Note that, in addition to the expenditure shown in the budget, the government also spends through extra budgetary resources. These resources are raised by issuing bonds and through loans from the National Small Savings Fund (NSSF).  The revised estimates for 2019-20 show an expenditure of Rs 1,72,699 crore through such extra-budgetary resources. This includes an expenditure of Rs 1,10,000 crore by the Food Corporation of India financed through loans from NSSF. Since funds borrowed for such expenditure remain outside the budget, they do not get factored in the deficit and debt figures.  If borrowings made in the form of extra-budgetary resources are also taken into account, the fiscal deficit estimated for the year 2019-20 would increase from 3.8% of GDP to 4.6% of GDP due to extra-budgetary borrowings of Rs 1,72,699 crore.  This does not account for further slippage if the targeted revenue does not materialise.   

Last week, the Assam Legislative Assembly passed the Assam Cattle Preservation Bill, 2021.  The Bill seeks to regulate the slaughter and transportation of cattle and the sale of beef.   It replaces the Assam Cattle Preservation Act, 1950, which only provided for restrictions on cattle slaughter.  In this post, we examine the Bill and compare it with other state laws on cattle preservation.  For a detailed analysis of the Bill, see here.

Cattle preservation under the Bill

The Bill prohibits the slaughter of cows of all ages.  Bulls and bullocks, on the other hand, may be slaughtered if they are: (i) over 14 years of age, or (ii) permanently incapacitated due to accidental injury or deformity.  Inter-state and intra-state transport of cattle is allowed only for agricultural or animal husbandry purposes.  This requires a permit from the competent authority (to be appointed by the state government).  Further, the Bill allows the sale of beef and beef products only at certain locations as permitted by the competent authority.  No permission for such sale will be granted in areas that are predominantly inhabited by Hindu, Jain, Sikh and other non-beef eating communities, or within a five-kilometre radius of a temple or other Hindu religious institution.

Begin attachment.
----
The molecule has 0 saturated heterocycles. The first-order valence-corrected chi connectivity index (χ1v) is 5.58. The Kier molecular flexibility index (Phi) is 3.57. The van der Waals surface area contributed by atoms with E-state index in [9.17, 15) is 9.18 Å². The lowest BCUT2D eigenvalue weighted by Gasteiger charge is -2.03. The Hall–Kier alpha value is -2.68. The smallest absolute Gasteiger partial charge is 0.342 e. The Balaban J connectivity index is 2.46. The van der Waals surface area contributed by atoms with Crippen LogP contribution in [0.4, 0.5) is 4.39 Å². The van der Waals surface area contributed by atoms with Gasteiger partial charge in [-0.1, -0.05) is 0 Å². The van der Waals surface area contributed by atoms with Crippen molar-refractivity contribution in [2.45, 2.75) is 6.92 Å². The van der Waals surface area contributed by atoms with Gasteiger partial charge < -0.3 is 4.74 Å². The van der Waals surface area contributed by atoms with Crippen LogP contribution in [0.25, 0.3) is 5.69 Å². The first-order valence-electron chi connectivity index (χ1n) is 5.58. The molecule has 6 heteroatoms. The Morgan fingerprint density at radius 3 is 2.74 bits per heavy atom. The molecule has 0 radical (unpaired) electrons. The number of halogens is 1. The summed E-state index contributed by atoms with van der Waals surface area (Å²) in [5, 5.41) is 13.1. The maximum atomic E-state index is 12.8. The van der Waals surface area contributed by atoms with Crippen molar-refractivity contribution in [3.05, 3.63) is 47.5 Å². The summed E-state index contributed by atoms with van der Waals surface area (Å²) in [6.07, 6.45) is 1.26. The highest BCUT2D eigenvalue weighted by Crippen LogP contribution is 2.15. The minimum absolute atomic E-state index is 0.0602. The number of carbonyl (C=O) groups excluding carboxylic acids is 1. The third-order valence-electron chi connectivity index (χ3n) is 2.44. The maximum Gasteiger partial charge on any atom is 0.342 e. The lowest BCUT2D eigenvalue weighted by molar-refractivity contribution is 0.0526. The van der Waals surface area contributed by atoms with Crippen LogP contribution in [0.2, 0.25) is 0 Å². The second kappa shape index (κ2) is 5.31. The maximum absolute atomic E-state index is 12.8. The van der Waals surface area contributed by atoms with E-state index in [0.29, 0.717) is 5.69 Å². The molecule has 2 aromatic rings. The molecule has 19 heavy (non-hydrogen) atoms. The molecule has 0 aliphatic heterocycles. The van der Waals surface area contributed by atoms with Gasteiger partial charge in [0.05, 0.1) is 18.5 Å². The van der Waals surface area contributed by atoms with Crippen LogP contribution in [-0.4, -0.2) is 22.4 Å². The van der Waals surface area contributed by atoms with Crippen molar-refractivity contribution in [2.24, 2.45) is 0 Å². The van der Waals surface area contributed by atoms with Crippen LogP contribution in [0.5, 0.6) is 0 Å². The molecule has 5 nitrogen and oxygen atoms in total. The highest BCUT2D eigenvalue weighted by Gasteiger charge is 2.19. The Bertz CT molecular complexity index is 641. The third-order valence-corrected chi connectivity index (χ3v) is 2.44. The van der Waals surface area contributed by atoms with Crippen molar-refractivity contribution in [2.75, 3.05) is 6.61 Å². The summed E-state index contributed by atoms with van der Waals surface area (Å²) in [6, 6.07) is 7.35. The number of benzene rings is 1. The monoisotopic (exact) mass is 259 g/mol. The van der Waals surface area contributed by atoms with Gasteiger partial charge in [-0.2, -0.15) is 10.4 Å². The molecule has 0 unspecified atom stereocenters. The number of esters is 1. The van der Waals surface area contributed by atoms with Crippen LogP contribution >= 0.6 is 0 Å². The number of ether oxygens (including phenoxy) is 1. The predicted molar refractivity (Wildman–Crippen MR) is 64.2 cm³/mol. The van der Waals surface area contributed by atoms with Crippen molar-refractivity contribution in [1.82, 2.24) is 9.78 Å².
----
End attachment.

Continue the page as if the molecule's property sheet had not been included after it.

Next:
Provisions of the Bill may raise certain issues which we discuss below. 

Undue restriction on cattle transport in the north-eastern region of India

The Bill prohibits the transport of cattle from one state to another (or another country) through Assam, except with a permit that such transport is for agricultural or animal husbandry purposes.  This may lead to difficulties in movement of cattle to the entire north-eastern region of India.  First, the unique geographical location of Assam makes it an unavoidable transit state when moving goods to other north-eastern states.  Second, it is unclear why Assam may disallow transit through it for any purposes other than agriculture or animal husbandry that are allowed in the origin and destination states.  Note that the Madhya Pradesh Govansh Vadh Pratishedh Adhiniyam, 2004 provides for a separate permit called a transit permit for transporting cattle through the state.  Such permit is for the act of transport, without any conditions as to the purpose of transport.

Unrestricted outward transport of cattle to states that regulate slaughter differently from Assam